In any profession that has a creative element, the only road to success is having a style of your own. Without it, you are like the 98% that have no style and compete strictly on price and quantity. Although this is true with many professions we'll talk about photography...naturally. First let me qualify the term success. To some it's a comfortable living (or lavish) from the income of selling your art or services. To some it's the feeling of being creative. Where money isn't the driving force. Of course, both are admirable excuses to getting out of bed and making things happen today.
Those with no style will tell you things like, "I like to get it perfect in the camera.", or "I never retouch my photos". What they are really saying is, "I don't want a unique style, that takes work and a lot of learning." They are usually the same people who compete at the low end of the pricing scale because their work looks exactly like everyone else's. The only reason they sell their product is because it's cheaper than the next guys.
So, what is this thing called STYLE and were can I buy some.
Yeah, sorry, that's just not going to happen. First, you really do need to get away from thinking your camera has the ability to make a perfect picture. I do know a few unique wedding photographers who have some amazing glass and know exactly how to get a fairly perfect shot pretty often. But, they take those same shots day after day. And they still warm them up, crop them, or do some other things to make them 'theirs'.
Figure it's going to take a year or more for your style to develop. That will include a lot of 'out of box' experiences. You need to venture into the world of Lightroom and Photoshop and have a good computer system to let you work without a lot of updates and delays. And a comfortable chair. Some good music. Turn off your Facebook and be ready to focus. There are plenty of great videos on how to do pretty much everything with any program. In Adobe's case their site has plenty and you can subscribe to Lynda.com for very well made and detailed videos on everything. Creative Live is also a wonderful source for learning.
With all this learning you'll be doing you might be asking yourself, how does THIS give me a style of my own. If I'm learning all the same things as everyone else how does that make me unique and give me...my style? This is the interesting part. It's a bit like walking into a kitchen full of every kind of food. If you go to make a meat loaf the chances are very good that your meat loaf will taste very different than the last 10 people who made one. Same ingredients. But different results. Here is where the YOU comes into the mix and creates a style.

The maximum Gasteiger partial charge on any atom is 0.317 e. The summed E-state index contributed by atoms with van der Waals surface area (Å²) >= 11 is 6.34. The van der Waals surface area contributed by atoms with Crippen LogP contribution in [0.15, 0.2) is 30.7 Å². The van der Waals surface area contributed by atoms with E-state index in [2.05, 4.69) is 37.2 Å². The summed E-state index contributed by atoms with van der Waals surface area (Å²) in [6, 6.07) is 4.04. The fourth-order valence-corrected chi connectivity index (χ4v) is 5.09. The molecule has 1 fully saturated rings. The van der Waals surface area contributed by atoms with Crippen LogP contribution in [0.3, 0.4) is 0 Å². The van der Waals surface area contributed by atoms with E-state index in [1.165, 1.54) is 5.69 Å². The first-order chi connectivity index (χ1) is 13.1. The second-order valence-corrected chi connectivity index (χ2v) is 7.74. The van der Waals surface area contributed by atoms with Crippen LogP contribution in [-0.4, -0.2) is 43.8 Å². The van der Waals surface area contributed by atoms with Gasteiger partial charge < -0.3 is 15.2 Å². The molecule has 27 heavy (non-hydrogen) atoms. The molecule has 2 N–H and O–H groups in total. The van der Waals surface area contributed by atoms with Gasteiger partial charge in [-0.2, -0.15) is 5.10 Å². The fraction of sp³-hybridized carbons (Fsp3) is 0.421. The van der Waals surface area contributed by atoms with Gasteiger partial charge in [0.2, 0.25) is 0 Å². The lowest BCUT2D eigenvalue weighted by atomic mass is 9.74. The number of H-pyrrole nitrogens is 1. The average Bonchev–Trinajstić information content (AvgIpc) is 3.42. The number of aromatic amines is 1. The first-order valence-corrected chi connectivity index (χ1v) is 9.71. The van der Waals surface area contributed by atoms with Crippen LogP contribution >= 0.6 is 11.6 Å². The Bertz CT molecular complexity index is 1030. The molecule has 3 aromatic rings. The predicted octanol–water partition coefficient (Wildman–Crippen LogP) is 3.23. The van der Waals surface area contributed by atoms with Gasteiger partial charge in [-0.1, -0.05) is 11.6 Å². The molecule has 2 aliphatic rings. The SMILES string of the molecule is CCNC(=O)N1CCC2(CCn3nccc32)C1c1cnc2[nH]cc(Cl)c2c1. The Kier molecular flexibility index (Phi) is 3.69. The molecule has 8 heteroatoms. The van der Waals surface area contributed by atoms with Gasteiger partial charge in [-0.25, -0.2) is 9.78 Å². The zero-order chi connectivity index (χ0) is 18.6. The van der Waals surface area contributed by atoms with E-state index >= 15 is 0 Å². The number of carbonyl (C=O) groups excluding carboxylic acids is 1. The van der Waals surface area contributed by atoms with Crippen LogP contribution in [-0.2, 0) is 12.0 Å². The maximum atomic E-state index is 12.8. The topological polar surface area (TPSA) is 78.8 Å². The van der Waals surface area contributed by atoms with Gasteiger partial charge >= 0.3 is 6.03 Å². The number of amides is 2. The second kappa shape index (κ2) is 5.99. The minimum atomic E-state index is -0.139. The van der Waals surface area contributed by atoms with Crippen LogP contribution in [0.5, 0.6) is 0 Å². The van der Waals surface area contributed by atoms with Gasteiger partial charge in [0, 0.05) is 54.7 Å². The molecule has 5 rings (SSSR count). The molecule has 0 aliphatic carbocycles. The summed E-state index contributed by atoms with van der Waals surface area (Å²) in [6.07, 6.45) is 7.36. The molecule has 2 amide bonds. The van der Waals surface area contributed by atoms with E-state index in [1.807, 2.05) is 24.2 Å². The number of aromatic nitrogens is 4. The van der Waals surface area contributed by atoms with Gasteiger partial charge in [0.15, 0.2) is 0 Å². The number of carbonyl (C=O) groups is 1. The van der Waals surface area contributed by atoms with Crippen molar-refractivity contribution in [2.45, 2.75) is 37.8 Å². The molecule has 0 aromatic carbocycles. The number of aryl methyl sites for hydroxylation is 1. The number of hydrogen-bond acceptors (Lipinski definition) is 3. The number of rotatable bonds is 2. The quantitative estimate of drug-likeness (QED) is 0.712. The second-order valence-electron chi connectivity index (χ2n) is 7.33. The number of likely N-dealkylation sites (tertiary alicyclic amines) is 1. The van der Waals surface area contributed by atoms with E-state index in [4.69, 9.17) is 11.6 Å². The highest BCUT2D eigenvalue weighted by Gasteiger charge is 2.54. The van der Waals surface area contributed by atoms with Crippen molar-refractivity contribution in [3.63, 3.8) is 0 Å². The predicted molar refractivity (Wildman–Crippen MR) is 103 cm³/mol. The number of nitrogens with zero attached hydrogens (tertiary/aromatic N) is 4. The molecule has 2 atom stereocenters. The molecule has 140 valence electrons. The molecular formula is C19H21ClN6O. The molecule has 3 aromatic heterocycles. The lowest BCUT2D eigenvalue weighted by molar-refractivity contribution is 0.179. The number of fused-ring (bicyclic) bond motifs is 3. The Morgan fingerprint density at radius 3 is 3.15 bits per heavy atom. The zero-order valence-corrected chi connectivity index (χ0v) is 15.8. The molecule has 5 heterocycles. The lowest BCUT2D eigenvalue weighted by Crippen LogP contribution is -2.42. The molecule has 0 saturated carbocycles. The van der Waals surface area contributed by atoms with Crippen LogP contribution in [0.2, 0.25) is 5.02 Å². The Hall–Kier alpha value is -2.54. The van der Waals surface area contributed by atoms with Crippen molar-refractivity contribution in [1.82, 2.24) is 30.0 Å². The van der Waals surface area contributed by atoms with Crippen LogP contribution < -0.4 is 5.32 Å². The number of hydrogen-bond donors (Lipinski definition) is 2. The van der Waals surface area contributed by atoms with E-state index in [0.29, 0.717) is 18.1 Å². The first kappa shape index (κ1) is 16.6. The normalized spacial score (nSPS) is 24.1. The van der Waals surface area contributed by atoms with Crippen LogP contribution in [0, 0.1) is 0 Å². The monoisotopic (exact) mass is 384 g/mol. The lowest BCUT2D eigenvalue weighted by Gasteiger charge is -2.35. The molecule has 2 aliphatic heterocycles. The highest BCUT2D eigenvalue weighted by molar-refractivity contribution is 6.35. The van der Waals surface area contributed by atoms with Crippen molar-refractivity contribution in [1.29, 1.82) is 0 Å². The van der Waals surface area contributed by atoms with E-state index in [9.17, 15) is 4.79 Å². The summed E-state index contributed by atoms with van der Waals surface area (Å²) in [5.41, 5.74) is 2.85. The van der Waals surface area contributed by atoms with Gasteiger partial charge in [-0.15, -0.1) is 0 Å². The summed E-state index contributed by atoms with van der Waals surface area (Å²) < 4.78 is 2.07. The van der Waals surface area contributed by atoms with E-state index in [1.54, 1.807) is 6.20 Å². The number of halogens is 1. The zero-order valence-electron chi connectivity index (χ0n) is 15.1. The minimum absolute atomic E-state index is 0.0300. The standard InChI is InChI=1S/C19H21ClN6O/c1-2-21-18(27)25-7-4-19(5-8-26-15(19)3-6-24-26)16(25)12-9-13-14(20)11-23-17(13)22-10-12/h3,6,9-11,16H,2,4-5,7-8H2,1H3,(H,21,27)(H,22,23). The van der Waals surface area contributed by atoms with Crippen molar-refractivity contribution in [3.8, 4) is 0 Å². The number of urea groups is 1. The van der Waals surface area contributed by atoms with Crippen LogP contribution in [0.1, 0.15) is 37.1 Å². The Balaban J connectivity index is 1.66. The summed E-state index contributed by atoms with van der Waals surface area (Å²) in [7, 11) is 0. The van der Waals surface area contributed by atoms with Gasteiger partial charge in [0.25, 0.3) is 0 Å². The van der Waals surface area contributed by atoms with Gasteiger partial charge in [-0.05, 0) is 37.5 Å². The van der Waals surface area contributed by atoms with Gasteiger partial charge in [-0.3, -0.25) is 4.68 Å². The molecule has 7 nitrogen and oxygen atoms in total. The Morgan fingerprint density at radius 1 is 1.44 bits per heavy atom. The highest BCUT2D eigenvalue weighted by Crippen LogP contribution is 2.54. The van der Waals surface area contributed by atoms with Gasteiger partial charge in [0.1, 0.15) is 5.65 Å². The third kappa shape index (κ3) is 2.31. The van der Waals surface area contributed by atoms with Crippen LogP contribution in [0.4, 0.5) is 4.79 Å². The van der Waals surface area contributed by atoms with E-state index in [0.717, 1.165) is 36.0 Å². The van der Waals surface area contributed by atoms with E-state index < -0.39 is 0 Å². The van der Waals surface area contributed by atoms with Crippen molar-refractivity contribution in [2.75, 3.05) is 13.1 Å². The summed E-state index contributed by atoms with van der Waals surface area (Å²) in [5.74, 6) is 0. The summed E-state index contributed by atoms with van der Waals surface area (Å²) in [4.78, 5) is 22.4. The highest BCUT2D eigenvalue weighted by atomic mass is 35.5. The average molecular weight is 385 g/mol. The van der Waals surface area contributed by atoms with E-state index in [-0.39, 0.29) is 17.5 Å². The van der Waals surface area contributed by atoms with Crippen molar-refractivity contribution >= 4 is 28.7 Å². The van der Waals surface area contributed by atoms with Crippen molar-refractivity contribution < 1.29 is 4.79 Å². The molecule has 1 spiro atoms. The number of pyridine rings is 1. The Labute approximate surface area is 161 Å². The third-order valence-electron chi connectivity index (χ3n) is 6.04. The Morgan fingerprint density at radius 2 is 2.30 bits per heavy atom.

Once you learn dodge and burn, layers, masking, building your own actions, and probably hundreds of other little nuances of Photoshop and Lightroom, you will start mixing them and applying them the way YOU love the look. You will learn just how much contrast or blend of color you like and after a while you will do the same thing to the next and the next and the next. Without specifically working on building your style you are doing just that. No two people will do exactly the same things to any given picture and the results may or may not look close in the end. They will never look identical. Ever.
Don't think you are done. Once you have a style and if it's one that sells, you may even build that into an action so it's one button to adjust that shot the way you love it. And for many, that is the end. They won't go farther because, well, they have found their success in the popularity of THAT style that is uniquely theirs. From a business stand point this is fine. Some famous greeting card artists and photographers like Andy Silvers and Ansel Adams have very specific styles that I can point to and tell you who did it. That made them a nice living.
Those of us who see the success as what we can create art wise will probably never stop tweaking with our style by learning more all the time. Just like how every friend and experience changes our personality just a bit and how we see life, every new thing you learn on your camera, or a software package will change, ever so slightly, your style.
Style is good. Style is something you can't buy. Style takes a long time to create. Style will be who you are and no one can take that away from you. If you want people to point at your work and that, 'Hey, that's a shot by (insert name here)!' then you'll be glad you took the time to develop your style.
Enjoy life...even that will reflect in your style!